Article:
Vol. 121, No. 1 (Supplement) 2016
Supplement abstract

H2O2 stress damage is reversed by melatonin in a spinal cord organotypic model

Published 2017-10-06


  • Stress damage,
  • melatonin

How to Cite

Cocchi, M. A., Borsani, E., Bonazza, V., Brunelli, G., Monini, L., & Rezzani, R. (2017). H2O2 stress damage is reversed by melatonin in a spinal cord organotypic model. Italian Journal of Anatomy and Embryology, 121(1), 182. Retrieved from https://oajournals.fupress.net/index.php/ijae/article/view/2320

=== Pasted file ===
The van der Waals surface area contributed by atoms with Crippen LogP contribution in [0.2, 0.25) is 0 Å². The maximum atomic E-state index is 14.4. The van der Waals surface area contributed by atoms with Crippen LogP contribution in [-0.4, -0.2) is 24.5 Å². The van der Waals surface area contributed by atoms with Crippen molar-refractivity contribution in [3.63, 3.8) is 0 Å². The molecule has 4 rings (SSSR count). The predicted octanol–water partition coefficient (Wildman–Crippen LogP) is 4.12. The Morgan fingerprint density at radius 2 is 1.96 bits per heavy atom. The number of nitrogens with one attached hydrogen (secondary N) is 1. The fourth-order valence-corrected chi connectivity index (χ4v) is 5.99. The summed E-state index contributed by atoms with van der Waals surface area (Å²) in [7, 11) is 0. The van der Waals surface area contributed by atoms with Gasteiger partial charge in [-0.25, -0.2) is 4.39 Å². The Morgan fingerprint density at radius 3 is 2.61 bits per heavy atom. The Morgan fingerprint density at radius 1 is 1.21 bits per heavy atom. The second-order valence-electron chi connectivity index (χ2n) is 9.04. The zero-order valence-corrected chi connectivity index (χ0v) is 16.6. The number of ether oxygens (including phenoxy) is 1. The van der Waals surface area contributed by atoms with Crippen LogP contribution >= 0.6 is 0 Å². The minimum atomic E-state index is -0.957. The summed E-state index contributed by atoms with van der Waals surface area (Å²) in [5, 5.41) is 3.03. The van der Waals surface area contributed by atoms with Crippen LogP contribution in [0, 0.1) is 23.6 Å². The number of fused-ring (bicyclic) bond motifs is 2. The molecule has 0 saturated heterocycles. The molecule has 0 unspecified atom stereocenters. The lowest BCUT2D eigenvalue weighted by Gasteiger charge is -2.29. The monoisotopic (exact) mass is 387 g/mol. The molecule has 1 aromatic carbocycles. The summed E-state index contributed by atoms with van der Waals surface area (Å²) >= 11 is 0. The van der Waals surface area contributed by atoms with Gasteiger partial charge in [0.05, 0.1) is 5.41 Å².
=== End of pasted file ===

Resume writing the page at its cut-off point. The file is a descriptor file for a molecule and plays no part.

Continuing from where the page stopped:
Spinal cord injury (SCI) is characterized to be a two-step process: the primary lesion consisting of the initial trauma; the secondary damage, characterized by multiple processes including inflammation, oxidative stress and cell death that lead to a significant expansion of the original damage and to an increase of the functional deficit (1). Among the aforementioned processes, the oxidative stress plays a significant role in pathophysiology of SCI. In this study, we evaluated the role of the melatonin, an indoleamine recognized as a potent antioxidant and immunomodulator (2, 3 )Reiter et al., 1995, Favero et al., 2015), on the oxidative stress, the tissue vitality and the neuritic plasticity in an experimental model of organotypic cultures of Sprague Dawley rat spinal cord slice (SPS) treated with hydrogen peroxide (H2O2) and/or melatonin. Five experimental protocols were performed: 1) control; 2) H2O2 exposure (50 μM); 3) melatonin treatment (5-10M for 24 hours); 4) H2O2 exposure and post-treatment with melatonin; 5) H2O2 exposure after pre-treatment with melatonin. Cellular death was investigated by propidium iodide (PI) assay and the vitality by MTT assay. The total thiols (SH) levels, contrasting the oxidative stress, the neuronal specific nuclear protein (NeuN) and the synaptophysin (Syp) immunopositivity were also evaluated. Melatonin significantly decreases the number of dead cells and increases slice vitality, mainly in slices treated before H2O2 exposure. Moreover, melatonin attenuates total thiols decrease and NeuN and Syp immunopositivity reduction. Overall, these findings suggest that melatonin may exert a potential beneficial effect upon the progression of SCI secondary damage, protecting the tissue from a further degeneration.This work was supported by grants from Giorgio Brunelli Foundation for Spinal Cord Injuries Research.